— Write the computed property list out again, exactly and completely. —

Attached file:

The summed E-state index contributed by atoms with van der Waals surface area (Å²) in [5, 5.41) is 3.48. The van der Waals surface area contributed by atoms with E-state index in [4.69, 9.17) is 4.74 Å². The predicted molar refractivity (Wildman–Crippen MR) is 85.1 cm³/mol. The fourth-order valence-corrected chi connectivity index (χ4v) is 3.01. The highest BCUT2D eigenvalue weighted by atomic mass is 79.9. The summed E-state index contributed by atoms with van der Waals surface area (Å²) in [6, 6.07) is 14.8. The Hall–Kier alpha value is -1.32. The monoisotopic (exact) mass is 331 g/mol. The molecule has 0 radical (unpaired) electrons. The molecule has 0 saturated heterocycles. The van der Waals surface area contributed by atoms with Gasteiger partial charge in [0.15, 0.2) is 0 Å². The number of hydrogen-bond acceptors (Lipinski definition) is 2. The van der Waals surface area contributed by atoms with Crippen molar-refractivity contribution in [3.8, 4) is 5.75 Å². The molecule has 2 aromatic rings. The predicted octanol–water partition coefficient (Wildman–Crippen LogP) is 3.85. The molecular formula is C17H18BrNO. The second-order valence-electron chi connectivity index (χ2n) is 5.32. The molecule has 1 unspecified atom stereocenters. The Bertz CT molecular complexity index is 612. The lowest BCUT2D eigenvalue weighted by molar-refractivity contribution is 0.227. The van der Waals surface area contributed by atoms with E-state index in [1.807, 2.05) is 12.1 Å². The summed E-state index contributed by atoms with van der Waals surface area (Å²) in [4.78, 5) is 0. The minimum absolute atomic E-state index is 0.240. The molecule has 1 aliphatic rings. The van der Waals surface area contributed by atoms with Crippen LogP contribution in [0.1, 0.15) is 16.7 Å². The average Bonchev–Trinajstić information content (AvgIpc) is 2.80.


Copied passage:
The summed E-state index contributed by atoms with van der Waals surface area (Å²) in [5, 5.41) is 3.48. The van der Waals surface area contributed by atoms with E-state index in [4.69, 9.17) is 4.74 Å². The predicted molar refractivity (Wildman–Crippen MR) is 85.1 cm³/mol. The fourth-order valence-corrected chi connectivity index (χ4v) is 3.01. The highest BCUT2D eigenvalue weighted by atomic mass is 79.9. The summed E-state index contributed by atoms with van der Waals surface area (Å²) in [6, 6.07) is 14.8. The Hall–Kier alpha value is -1.32. The monoisotopic (exact) mass is 331 g/mol. The molecule has 0 radical (unpaired) electrons. The molecule has 0 saturated heterocycles. The van der Waals surface area contributed by atoms with Gasteiger partial charge in [0.15, 0.2) is 0 Å². The number of hydrogen-bond acceptors (Lipinski definition) is 2. The van der Waals surface area contributed by atoms with Crippen molar-refractivity contribution in [3.8, 4) is 5.75 Å². The molecule has 2 aromatic rings. The predicted octanol–water partition coefficient (Wildman–Crippen LogP) is 3.85. The molecular formula is C17H18BrNO. The second-order valence-electron chi connectivity index (χ2n) is 5.32. The molecule has 1 unspecified atom stereocenters. The Bertz CT molecular complexity index is 612. The lowest BCUT2D eigenvalue weighted by molar-refractivity contribution is 0.227. The van der Waals surface area contributed by atoms with E-state index in [1.807, 2.05) is 12.1 Å². The summed E-state index contributed by atoms with van der Waals surface area (Å²) in [4.78, 5) is 0. The minimum absolute atomic E-state index is 0.240. The molecule has 1 aliphatic rings. The van der Waals surface area contributed by atoms with Crippen LogP contribution in [0.1, 0.15) is 16.7 Å². The average Bonchev–Trinajstić information content (AvgIpc) is 2.80.